What I have a problem with is the attitudes in this country about the poor and the wealthy. Since President Ronald Reagan, people seem to have lost respect for poor and unfortunate people and detest giving a helping hand and the wealthy and businesses can do no wrong. That “kick them while they are down” attitude degrades our morals, principles, and government policies. The biggest injustice is the tax system. Mr. Gates Sr. has talked about estate taxes. Mr. Buffet has talked about the percent of tax paid. Dr. Reich has talked about the widening inequality of income and wealth and other things.

While I have nothing against billionaires, I do wish Republicans would let them pay their own taxes. When a poor person is taxed on 50 % of his net worth and a wealthy person is taxed on much less than 1 % on his net worth and a business is not taxed, that is not fair! The supporters of the consumption tax are trying to convince you to vote for the well being of the wealthy and businesses.

Let’s level the playing field for business by taxing every business out there the same. The only fair way to do that is a net worth tax. Should a single mother of 3 making minimum wage be forced to pay for part of a company jet? What are your morals? What is fair to you?

What should taxes be based on? Would you call someone making $50,000 a millionaire? If he has a net worth of $10 million, would you call him a millionaire? If someone has a net worth of $1,000.00, should he be required to pay $1 million in taxes? Should taxes be based on what someone buys?

By definition the term millionaire is based on net worth, not income. Therefore, if someone has a net worth of $1 million or more, yet only has an income of $50,000 per annum he is still a millionaire.

Income is not a measure of being rich, net worth is. Taxes should be based on ones ability to pay, not what he makes or spends.

When a poor person is taxed on 50 % of his net worth and a wealthy person is taxed on much less than 1 % on his net worth and a business is not taxed, that is not fair! The supporters of the consumption tax are trying to convince you to vote for the well being of the wealthy and businesses.

Wealthy people can use their influence single-mindedly and very effectively. A single billionaire can get the undivided attention of any politician he wants, any time he wants. If he doesn’t get what he wants he can, in fact, “fight city hall,” the statehouse, and even the federal government. Poorer people must pool their limited individual power and organize to have any effect at all. This is a very difficult thing to manage, in practice.

There are two classes in this country. One class derives concentrated power from its concentrated wealth. The other class has power only in numbers. That power is effective only to the extent that it can be mobilized through organization.

We live in representative democratic society. That means that “we the people” vote for people to represent us to conduct the business of government for the people. Businesses can’t vote and the wealthy that control the businesses are too small in number to elect the representatives. So what do they do? They have money to influence government to their advantage legally. The tobacco companies spent billions to influence public opinion and therefore government regulations to make even more money and kill people. The oil companies spent billions to fight the fact that burning fossil fuels accelerates global warming. Why? Short term profits. Will they make money? Yes. Will they destroy the planet? Maybe. Will people die? Yes. The examples go on and on. Increasing copyright laws from the original 14 years to 70 +, chemical company clean-ups, strip mining, saving and loan, Enron, and so on.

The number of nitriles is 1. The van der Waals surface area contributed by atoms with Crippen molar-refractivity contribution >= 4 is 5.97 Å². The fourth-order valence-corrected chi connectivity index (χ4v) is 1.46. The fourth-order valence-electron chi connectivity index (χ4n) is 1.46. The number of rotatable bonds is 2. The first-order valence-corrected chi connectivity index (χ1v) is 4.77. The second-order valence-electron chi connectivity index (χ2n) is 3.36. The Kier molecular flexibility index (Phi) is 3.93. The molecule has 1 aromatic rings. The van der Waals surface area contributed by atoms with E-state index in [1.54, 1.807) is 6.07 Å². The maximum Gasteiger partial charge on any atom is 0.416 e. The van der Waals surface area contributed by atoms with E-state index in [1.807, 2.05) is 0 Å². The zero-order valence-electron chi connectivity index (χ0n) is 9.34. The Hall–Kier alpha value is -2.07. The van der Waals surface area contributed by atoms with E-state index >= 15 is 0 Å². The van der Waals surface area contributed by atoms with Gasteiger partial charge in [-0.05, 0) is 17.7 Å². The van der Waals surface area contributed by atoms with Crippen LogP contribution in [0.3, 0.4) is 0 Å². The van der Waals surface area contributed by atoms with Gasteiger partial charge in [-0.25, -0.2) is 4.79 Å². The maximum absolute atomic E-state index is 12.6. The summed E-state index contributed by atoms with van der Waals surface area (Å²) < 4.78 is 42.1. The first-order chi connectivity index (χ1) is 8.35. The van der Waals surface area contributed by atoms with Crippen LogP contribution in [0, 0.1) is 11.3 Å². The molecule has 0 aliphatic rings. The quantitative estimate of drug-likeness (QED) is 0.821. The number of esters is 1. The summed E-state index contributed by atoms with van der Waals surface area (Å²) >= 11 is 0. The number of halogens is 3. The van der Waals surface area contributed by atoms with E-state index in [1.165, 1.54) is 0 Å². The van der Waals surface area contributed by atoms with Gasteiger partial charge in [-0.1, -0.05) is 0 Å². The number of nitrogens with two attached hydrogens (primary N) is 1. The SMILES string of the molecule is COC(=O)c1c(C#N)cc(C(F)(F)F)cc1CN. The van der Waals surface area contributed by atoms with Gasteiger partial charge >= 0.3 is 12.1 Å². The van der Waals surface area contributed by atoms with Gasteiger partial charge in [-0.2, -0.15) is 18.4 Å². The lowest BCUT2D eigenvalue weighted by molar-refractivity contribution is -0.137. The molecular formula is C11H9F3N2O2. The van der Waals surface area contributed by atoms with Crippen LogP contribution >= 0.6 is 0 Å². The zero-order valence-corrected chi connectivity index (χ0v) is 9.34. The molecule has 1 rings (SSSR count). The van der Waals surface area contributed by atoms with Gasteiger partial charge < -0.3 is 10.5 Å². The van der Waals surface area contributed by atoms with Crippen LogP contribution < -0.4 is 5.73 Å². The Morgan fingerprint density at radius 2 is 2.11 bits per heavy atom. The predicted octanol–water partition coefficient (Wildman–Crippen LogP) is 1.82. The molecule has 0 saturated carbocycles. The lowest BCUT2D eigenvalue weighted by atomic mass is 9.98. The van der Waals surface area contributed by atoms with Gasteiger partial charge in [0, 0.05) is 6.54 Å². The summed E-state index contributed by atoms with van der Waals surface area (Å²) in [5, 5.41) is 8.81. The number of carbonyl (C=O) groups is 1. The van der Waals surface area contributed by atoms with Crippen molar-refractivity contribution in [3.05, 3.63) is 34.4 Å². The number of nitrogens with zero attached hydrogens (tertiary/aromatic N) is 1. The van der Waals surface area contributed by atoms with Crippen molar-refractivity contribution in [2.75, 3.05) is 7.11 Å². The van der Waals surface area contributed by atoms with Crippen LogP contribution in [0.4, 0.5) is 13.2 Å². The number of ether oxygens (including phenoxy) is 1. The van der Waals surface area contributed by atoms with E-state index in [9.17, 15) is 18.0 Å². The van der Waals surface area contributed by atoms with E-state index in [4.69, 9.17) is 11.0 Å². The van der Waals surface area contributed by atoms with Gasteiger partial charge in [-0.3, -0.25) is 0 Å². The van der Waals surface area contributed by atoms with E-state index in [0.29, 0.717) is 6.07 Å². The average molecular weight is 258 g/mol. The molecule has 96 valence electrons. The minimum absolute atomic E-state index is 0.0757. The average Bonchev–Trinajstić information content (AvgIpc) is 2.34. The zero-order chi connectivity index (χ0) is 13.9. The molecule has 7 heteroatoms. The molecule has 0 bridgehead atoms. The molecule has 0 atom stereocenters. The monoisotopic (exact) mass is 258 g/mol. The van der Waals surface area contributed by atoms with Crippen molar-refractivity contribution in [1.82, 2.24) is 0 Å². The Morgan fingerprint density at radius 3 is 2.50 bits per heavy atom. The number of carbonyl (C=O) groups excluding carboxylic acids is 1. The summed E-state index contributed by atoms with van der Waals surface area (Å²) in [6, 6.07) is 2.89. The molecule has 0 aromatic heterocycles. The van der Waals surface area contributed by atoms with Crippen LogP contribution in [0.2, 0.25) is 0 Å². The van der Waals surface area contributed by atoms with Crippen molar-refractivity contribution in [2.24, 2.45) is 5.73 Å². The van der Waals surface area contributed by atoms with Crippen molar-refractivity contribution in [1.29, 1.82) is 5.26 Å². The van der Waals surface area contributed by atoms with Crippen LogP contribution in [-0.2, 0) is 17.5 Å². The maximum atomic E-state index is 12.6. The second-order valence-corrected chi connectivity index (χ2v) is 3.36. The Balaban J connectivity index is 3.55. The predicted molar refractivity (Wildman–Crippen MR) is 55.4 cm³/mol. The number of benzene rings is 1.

The point is that wealthy people hire lobbyist, think tanks, government employees, and yes our representatives to persuade people that our representatives are voting in the best interest of people instead of allowing the wealthy to steal from society. The fair tax system is funded by millionaires and companies. The fair tax system benefits the wealthy and companies. Shouldn’t people take a critical look at their claims to see how the tax system will benefit them and society?

Until we come to terms with these issues, phrases such as, “We the people…,” and, “of the people, by the people, and for the people,” are hollow clichés. Every four years people get to exercise there power to vote for representatives. 2008 is one of those very important years. Please don’t make the same mistakes as the last years.

2. Bruce Barnes - 10 January, 2008

The consumption tax is not fair.
Insurance will cost 23% more.

All types of insurance: Life, health, property and casualty, liability, marine, fire, accident, disability, and long-term care will be taxed.

If you can’t afford insurance now, you sure want be able to then.